Granted, it is partially justified by the fact that the Rockies offense was nearly completely dead for the majority of the postseason and had relied on stellar pitching up to that point. As Aaron Cook had been injured for the previous 2 months, Hurdle had no clue what to expect from him, and therefore wanted to neutralize the Sox offense at every opportunity. And yet still, it makes you wonder what Hurdle's thought process was at the time.
Sure enough, Ortiz grounded a ball between 1st and 2nd, right where the 2nd baseman would sit in the Ortiz Shift, scoring the first run of the game. The final score being 4-3, this lone 1st inning run may have been the difference between a city living and a city dying.
As far as the pitchers go, I was once again wrong, and then even wronger. Perhaps the Godfather of Predictions can foretell only final scores and not individual performances. Lester, a fairly weak statistical pitcher who hasn't been having the best year, gave Sox manager Terry Francona everything he wanted and more. Cook, in his first start since August 10, gave Hurdle everything he wanted, but like Ubaldo Jimenez before him took the loss due to a lack of an existent offense.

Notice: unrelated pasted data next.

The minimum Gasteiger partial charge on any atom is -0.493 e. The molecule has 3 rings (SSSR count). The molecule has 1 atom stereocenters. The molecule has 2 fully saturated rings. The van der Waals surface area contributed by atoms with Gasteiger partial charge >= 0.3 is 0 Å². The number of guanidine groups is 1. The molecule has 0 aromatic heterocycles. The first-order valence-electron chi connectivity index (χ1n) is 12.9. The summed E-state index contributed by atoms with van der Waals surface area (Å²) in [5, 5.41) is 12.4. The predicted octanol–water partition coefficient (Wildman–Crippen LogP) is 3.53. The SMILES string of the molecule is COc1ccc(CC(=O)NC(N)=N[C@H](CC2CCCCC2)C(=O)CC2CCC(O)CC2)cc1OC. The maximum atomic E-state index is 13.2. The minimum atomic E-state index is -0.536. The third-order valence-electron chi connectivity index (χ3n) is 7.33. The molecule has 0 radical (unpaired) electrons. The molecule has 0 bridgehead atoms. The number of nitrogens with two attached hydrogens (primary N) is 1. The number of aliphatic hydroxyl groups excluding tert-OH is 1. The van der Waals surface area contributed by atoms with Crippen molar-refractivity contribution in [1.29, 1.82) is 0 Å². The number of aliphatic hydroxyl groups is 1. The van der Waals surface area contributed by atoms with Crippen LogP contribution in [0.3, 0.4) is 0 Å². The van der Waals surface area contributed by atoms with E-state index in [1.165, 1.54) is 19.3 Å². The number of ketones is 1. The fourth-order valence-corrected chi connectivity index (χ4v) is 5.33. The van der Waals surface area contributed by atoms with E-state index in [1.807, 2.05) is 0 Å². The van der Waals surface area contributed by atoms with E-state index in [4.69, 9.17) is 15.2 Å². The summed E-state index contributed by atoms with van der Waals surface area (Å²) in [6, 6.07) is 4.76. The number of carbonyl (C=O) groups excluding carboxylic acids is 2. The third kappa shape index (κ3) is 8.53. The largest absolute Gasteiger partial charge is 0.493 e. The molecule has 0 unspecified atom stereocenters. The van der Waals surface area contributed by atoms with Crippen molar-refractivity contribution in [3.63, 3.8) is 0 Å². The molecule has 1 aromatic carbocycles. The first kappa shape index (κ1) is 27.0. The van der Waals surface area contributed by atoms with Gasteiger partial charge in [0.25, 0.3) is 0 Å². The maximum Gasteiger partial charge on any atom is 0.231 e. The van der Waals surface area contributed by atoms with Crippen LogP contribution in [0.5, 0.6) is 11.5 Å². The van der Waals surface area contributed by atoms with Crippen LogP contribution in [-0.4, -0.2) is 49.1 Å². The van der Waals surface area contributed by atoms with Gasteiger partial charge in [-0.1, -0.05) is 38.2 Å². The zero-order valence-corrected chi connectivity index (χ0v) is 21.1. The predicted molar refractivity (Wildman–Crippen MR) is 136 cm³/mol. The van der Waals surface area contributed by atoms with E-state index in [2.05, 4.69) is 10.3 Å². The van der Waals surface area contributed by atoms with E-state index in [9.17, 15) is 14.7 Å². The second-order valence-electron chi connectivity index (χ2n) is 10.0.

Now back to the Boston pitching. Red Sox Nation, if you're not out partying still, be thankful that Francona and pitching coach John Farrell saved Papelbon's arm throughout the regular season, allowing them to boost his workload in the playoffs. The fiery closer was all over the place Monday night, missing spots on nearly every single pitch. His first two outs, one that nearly cleared the left field fence at the hands of the light hitting defensive replacement Jamey Carroll, were both on horribly misplaced pitches. Had he been any worse, we likely would still be watching baseball.